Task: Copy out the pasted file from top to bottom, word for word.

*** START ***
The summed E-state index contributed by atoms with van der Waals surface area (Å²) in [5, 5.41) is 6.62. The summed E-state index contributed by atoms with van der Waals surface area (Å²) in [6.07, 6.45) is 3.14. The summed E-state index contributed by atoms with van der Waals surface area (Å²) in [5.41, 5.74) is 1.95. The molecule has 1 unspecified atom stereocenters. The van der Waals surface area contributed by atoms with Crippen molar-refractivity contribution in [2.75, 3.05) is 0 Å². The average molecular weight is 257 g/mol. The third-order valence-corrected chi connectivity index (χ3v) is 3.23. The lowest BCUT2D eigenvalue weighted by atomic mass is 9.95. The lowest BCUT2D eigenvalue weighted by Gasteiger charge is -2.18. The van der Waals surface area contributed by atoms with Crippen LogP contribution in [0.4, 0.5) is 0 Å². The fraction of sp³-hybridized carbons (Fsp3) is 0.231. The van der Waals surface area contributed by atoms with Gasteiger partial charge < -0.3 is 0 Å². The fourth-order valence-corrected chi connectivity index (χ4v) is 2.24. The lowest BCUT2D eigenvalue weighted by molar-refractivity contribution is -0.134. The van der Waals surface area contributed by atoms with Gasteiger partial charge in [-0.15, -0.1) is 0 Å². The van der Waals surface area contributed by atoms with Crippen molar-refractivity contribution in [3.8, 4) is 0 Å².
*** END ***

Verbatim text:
The summed E-state index contributed by atoms with van der Waals surface area (Å²) in [5, 5.41) is 6.62. The summed E-state index contributed by atoms with van der Waals surface area (Å²) in [6.07, 6.45) is 3.14. The summed E-state index contributed by atoms with van der Waals surface area (Å²) in [5.41, 5.74) is 1.95. The molecule has 1 unspecified atom stereocenters. The van der Waals surface area contributed by atoms with Crippen molar-refractivity contribution in [2.75, 3.05) is 0 Å². The average molecular weight is 257 g/mol. The third-order valence-corrected chi connectivity index (χ3v) is 3.23. The lowest BCUT2D eigenvalue weighted by atomic mass is 9.95. The lowest BCUT2D eigenvalue weighted by Gasteiger charge is -2.18. The van der Waals surface area contributed by atoms with Crippen LogP contribution in [0.4, 0.5) is 0 Å². The fraction of sp³-hybridized carbons (Fsp3) is 0.231. The van der Waals surface area contributed by atoms with Gasteiger partial charge < -0.3 is 0 Å². The fourth-order valence-corrected chi connectivity index (χ4v) is 2.24. The lowest BCUT2D eigenvalue weighted by molar-refractivity contribution is -0.134. The van der Waals surface area contributed by atoms with Gasteiger partial charge in [-0.15, -0.1) is 0 Å². The van der Waals surface area contributed by atoms with Crippen molar-refractivity contribution in [3.8, 4) is 0 Å².